- Sophie Taeuber-ArpOur PickBy Carolyn Lanchner
- The Dada Painters and Poets: An AnthologyBy Robert Motherwell
- DadaBy Rudolf Kuenzli
- Inventing Abstraction 1910-1925: How a Radical Idea Changed Modern ArtBy Matthew Affron, Leah Dickerman
- Intimate Collaborations: Kandinsky and Munter, Arp and TaeuberOur PickBy Bibiana Obler
Important Art by Sophie Taeuber-Arp
Untitled (Dada Bowl)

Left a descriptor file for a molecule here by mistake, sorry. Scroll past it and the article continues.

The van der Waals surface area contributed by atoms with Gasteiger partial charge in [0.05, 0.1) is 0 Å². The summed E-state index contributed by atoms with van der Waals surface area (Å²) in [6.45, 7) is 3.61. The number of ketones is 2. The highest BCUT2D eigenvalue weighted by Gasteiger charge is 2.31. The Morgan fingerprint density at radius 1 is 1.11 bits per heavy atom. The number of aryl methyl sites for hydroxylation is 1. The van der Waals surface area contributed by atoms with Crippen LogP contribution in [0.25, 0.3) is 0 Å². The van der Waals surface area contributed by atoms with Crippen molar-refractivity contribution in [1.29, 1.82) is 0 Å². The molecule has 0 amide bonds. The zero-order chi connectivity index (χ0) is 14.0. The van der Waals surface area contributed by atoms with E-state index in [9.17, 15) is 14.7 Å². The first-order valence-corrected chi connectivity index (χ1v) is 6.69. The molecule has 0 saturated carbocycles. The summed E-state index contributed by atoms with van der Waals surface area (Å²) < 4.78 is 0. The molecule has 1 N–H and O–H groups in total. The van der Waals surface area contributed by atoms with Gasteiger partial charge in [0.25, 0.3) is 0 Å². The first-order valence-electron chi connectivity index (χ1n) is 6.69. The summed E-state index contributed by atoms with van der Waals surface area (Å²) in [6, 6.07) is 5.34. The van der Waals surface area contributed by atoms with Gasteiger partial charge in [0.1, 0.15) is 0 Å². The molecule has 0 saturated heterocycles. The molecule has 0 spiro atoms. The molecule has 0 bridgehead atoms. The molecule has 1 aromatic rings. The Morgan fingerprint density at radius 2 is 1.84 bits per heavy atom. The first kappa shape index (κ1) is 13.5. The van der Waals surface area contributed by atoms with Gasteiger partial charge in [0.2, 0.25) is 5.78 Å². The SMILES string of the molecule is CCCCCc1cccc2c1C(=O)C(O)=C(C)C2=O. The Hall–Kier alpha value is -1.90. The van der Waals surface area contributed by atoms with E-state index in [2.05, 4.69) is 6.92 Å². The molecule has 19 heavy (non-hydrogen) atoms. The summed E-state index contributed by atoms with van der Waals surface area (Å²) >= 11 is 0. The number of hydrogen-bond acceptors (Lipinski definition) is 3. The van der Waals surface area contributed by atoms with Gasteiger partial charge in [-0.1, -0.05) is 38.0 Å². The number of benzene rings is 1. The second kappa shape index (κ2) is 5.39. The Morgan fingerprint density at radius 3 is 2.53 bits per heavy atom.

This almost-minimal object of turned wood shows the possibility of infusing a functional object with a radical aesthetic. Note the upturned concave shape, perhaps reflecting the Dada belief in the topsy-turvy state of the world. Taueber-Arp applied the nascent Dada strategy of attacking the bourgeois sensibilities of a corrupt world to the decorative arts. This strategy accomplished several goals. The object straddles boundaries: it is representational and abstract, made by hand and uniform as if machine-produced, utilitarian, and aesthetic. At a time when abstraction was in the vanguard and the applied and fine arts strictly divided, this combination made the object impossible to categorize. Furthermore, the sleek upturned bowl translated the simple geometric forms then in vogue in avant-garde fine art into the three-dimensions of the material world, elegantly eradicating the division between art as representation and life.